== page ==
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Duror, Church Of Scotland

Burial Ground (Period Unassigned), Church (Period Unassigned)

Site Name Duror, Church Of Scotland

Classification Burial Ground (Period Unassigned), Church (Period Unassigned)

Alternative Name(s) Duror Parish Church; Duror Parish Church; Telford Church; Duror, Church Of Scotland Parish Church And Burial Ground

Canmore ID 105998

Site Number NM95NE 1

NGR NM 99375 55288

Datum OSGB36 - NGR


Ordnance Survey licence number 100057073. All rights reserved.
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Digital Images

Administrative Areas

  • Council Highland
  • Parish Lismore And Appin (Lochaber)
  • Former Region Highland
  • Former District Lochaber
  • Former County Argyll

Recording Your Heritage Online

Church of Scotland and former Manse (now Kulmony), William Thomson and James Smith, 1827 Good examples of Parliamentary church and manse for the parish of Lismore and Appin. The T-plan church's interior has been subdivided and remodelled, removing the galleries but retaining the pulpit in its original position. It deviates from Thomson's standard design in omitting fenestration from the bellcote gable and rear wing. Turning its back on the church, the manse is Smith's standard H-plan bungalow, with later canted bays.

Taken from "Western Seaboard: An Illustrated Architectural Guide", by Mary Miers, 2008. Published by the Rutland Press

Archaeology Notes

NM95NE 1 99375 55288

For Duror manse (NM 9941 5524), see NM95NE 2.

Ch [NAT]

OS 1:10,000 map, 1976.

Telford parliamentary church, erected 1826.

G Hay 1957.

Telford church.

S Hackett and N Livingston 1984.


Construction (1827)


Publication Account (2007)

Duror [Church] (1827) was built by Gibb & Minto for £1470.[It is] T-shaped in plan, 52 ft by 32 ft overall, with six wide Gothic windows, and a small spiky belfry on one gable. The windows, of metal framing, were all bought pre-made from James Abernethy, Aberdeen.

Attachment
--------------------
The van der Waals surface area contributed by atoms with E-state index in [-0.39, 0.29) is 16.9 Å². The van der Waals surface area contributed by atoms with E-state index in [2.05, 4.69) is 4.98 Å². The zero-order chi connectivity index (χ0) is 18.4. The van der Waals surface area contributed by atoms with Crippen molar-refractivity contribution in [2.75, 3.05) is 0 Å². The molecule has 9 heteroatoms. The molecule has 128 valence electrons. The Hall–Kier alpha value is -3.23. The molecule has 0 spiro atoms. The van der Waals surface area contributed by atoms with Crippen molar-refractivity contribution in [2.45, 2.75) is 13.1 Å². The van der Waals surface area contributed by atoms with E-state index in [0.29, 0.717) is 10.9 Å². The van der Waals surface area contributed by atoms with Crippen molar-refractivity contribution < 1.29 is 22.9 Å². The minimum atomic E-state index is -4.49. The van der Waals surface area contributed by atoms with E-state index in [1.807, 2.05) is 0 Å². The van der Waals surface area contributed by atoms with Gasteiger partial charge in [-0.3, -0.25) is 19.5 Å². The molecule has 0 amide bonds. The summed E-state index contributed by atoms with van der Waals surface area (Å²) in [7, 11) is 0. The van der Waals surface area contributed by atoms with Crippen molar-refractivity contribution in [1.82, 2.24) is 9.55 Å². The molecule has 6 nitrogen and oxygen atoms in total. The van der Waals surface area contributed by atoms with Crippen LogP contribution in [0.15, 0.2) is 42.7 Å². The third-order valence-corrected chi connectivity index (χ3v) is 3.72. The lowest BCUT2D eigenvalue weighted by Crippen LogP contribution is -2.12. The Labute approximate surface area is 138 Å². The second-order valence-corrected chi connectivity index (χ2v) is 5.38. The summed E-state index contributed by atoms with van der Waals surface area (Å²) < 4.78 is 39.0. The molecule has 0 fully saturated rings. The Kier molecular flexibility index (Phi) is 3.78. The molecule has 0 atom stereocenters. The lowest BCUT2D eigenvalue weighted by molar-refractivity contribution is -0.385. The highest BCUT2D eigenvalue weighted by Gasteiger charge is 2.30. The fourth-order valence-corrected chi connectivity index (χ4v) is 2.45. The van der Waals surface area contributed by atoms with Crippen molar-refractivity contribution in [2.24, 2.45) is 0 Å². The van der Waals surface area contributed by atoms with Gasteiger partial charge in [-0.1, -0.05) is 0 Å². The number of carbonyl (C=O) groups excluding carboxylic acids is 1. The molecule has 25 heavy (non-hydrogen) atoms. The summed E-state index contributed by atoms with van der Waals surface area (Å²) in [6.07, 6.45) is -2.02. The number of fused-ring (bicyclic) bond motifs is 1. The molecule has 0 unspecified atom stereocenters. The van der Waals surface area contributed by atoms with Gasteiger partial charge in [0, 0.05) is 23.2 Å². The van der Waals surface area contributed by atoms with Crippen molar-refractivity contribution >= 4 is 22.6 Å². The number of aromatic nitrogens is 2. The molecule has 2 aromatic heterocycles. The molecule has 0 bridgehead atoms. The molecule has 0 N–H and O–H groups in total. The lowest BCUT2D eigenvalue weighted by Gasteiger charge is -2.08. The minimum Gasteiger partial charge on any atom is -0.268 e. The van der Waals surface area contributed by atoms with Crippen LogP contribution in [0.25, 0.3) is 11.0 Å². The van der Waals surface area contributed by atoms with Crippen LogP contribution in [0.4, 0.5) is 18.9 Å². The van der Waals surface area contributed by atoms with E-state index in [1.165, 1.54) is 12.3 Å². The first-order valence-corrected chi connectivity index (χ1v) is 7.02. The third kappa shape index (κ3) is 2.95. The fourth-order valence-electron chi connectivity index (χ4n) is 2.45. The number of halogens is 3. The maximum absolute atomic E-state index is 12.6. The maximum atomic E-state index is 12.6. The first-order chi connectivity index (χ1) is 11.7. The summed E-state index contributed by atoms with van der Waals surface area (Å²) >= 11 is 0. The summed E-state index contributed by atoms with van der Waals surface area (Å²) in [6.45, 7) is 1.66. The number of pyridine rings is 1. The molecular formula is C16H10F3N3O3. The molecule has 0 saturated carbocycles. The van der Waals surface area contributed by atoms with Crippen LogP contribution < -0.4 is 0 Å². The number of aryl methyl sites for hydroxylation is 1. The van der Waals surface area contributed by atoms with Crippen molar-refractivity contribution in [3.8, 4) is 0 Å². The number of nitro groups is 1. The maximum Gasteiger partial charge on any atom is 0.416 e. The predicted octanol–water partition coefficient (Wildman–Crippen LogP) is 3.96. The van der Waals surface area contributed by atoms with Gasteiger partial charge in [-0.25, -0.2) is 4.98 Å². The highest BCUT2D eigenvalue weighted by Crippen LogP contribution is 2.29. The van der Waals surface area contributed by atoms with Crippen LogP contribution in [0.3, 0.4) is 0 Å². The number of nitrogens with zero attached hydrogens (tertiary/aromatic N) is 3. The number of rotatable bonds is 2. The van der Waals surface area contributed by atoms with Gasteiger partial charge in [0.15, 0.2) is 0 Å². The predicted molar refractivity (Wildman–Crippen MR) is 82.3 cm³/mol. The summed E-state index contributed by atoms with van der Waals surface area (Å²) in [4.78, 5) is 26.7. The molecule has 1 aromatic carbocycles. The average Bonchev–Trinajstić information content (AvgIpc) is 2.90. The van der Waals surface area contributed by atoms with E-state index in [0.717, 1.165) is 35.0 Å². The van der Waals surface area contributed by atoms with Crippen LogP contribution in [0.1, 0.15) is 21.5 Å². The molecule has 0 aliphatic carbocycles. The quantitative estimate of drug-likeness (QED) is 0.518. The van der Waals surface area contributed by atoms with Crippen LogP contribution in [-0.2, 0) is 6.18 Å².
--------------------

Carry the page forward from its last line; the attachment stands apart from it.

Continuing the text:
These Highland churches, so nearly identical, were the forerunners of the ‘kit’ buildings of today.

R Paxton and Jim Shipway 2007b

Reproduced from 'Civil Engineering heritage: Scotland - Highlands and Islands' with kind permission from Thomas Telford Publishers. Civil Engineering heritage: Scotland Highlands and Islands

Publication Account (2007)

Telford Churches and Manses

After the victory over Napoleon at Waterloo, Parliament responded to an appeal which said ‘Let us show our thanks by immediately dedicating to God’s honour a number of free churches and chapels . . .’. The Highlands and Islands, with their scattered communities, were seen to be in much need of churches and manses and in July 1823 an Act was passed which led to the building of 32 churches and 43 manses from 1825–30. The sites chosen were all north of a line from Aberdeen to Lochgilphead to the Oa, on Islay, and from there 300 miles northwards to Shetland (see map, which omits two sites in Orkney and two in Shetland).

Telford was given the task of approving designs, which were to cost not more than £1500, and organising the work. He asked three of his surveyors William Thomson, Crinan Canal resident engineer, James Smith, Inverness architect and Joseph Mitchell, to submit designs which heamended, eventually approving Thomson’s.

The Thomson/ Telford church was a clever design, being easily adaptable from its basic plan to increase or decrease the seating; the standard design was to seat 312. The manses came in two styles, single-storey (Smith/Telford) and two-storey (Mitchell/Telford). Both churches and manses were to be durable and sufficiently robust to keep out the worst of the Highland weather.

The churches were constructed by various contractors and generally in keeping with the approved plans. Over the years, however, changes of use, modifications and alterations have taken place, and some of the churches are barely recognisable as ‘Telford’ or ‘Parliamentary’.

R Paxton and Jim Shipway 2007b

Reproduced from 'Civil Engineering heritage: Scotland - Highlands and Islands' with kind permission from Thomas Telford Publishers.


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